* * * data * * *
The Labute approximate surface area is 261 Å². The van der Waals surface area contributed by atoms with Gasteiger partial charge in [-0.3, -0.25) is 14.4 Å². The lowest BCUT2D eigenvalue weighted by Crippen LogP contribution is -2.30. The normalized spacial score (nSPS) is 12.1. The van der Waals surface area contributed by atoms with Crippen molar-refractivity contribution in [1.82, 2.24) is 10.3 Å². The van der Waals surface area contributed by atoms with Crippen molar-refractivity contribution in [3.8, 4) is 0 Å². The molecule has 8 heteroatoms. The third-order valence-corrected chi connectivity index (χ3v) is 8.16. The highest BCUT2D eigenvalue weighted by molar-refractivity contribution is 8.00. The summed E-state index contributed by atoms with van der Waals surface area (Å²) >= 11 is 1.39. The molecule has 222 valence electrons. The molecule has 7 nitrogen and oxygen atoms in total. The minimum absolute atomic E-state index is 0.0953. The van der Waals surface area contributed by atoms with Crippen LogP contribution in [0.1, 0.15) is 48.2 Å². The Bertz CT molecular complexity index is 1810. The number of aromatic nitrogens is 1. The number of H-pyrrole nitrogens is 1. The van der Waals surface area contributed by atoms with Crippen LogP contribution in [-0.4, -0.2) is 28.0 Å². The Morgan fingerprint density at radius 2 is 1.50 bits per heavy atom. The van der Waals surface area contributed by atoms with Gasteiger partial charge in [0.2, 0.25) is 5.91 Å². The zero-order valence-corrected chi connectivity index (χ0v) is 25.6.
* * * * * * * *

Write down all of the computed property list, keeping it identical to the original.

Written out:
The Labute approximate surface area is 261 Å². The van der Waals surface area contributed by atoms with Gasteiger partial charge in [-0.3, -0.25) is 14.4 Å². The lowest BCUT2D eigenvalue weighted by Crippen LogP contribution is -2.30. The normalized spacial score (nSPS) is 12.1. The van der Waals surface area contributed by atoms with Crippen molar-refractivity contribution in [1.82, 2.24) is 10.3 Å². The van der Waals surface area contributed by atoms with Crippen molar-refractivity contribution in [3.8, 4) is 0 Å². The molecule has 8 heteroatoms. The third-order valence-corrected chi connectivity index (χ3v) is 8.16. The highest BCUT2D eigenvalue weighted by molar-refractivity contribution is 8.00. The summed E-state index contributed by atoms with van der Waals surface area (Å²) >= 11 is 1.39. The molecule has 222 valence electrons. The molecule has 7 nitrogen and oxygen atoms in total. The minimum absolute atomic E-state index is 0.0953. The van der Waals surface area contributed by atoms with Crippen LogP contribution in [0.1, 0.15) is 48.2 Å². The Bertz CT molecular complexity index is 1810. The number of aromatic nitrogens is 1. The number of H-pyrrole nitrogens is 1. The van der Waals surface area contributed by atoms with Crippen LogP contribution in [-0.4, -0.2) is 28.0 Å². The Morgan fingerprint density at radius 2 is 1.50 bits per heavy atom. The van der Waals surface area contributed by atoms with Gasteiger partial charge in [0.2, 0.25) is 5.91 Å². The zero-order valence-corrected chi connectivity index (χ0v) is 25.6.